In its rich history, Bristol has nurtured some of the great stars of the past and present.
We would like to thank Dave Fox and Mark Hoskins for allowing us to take advantage of the superb research they did for their book "Bristol Football Club (RFU) - 100 Greats". Dave and Mark contributed the information and the images.
If you would like to get more information on the club, its players and its history, then you can buy their book at most leading bookshops in Bristol.
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Position Full back
Date of Birth ?
Date of Death 1955-1956
Career 1896 - 1910 299 games
Scored 1t, 85c, 6p, 3dg, = 203 pts scoring details from 1900 - 1910 only
"No words can indicate what he has done for the club ever since he first joined it; no one has achieved more valuable out of sight work, often of the most exacting kind."
Thus the Bristol Jubilee Book summed up the contribution of Jimmy Oates, who served the club as a player and administrator for over fifty years. A fullback, he received his first team cap in 1896/97, was vice captain from 1902 to 1904 and captained Bristol in the 1905/06 season. He was Bristol's leading appearance maker for many years, his total of 299 games eventually being beaten by Fred Coventry in the 1920s and he was also a prolific points scorer.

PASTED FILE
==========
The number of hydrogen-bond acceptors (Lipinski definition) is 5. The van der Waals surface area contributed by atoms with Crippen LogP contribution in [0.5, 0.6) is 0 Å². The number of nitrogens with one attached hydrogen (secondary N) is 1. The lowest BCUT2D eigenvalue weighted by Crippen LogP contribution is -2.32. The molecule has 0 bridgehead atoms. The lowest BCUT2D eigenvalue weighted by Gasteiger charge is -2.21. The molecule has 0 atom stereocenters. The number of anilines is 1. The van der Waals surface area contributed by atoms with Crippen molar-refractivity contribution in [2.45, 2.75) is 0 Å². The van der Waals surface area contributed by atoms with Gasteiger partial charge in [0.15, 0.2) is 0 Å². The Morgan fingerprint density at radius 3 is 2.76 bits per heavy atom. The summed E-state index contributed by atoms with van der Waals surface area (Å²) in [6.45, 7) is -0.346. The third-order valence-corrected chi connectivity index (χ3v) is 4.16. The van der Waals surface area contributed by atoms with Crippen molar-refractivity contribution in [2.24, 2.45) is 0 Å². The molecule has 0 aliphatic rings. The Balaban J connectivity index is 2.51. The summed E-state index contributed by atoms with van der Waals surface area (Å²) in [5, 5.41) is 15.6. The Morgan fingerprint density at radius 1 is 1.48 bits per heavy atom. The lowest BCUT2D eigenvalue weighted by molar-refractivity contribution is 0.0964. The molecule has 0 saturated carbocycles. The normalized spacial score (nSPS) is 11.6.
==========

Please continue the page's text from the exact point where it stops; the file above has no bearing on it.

Jimmy Oates made 20 appearances for Gloucestershire. He was Bristol's fullback when the club defeated Cardiff for the first time, and his season of captaincy coincided with the visit of the first All Blacks. Their game with Bristol was Oates's second match as captain, but he was out of action for much of the season through injury and retired at the end of it. He was immediately made an honorary life member.
Oates was assistant secretary from 1907 to 1909 and then joint secretary with various people from 1910 to 1914, a period when as many as three shared the job. He stepped in at short notice to act as secretary for the A XV (as Bristol's second XV was then called) in 1924/25 and in 1926/27, more than 20 years after the end of his playing career, he actually made one appearance for the A XV, even managing to kick a conversion. He was a major figure in the Old Players' Society, acting as honorary secretary and enjoyed attending reunions with fellow players. At one such gathering in 1938 he summed up his love for the club in these words: "I have never lost my interest in the club-in fact it is keener than ever."
Oates remained on the committee after World War Two, celebrating 50 years of service to Bristol in 1945/46 and finally retiring from committee work in 1947. He was made president of the Old Players' Society in 1955, but by then he was in poor health and he died during the 1955/56 season. Few have matched his record of service to the club he loved.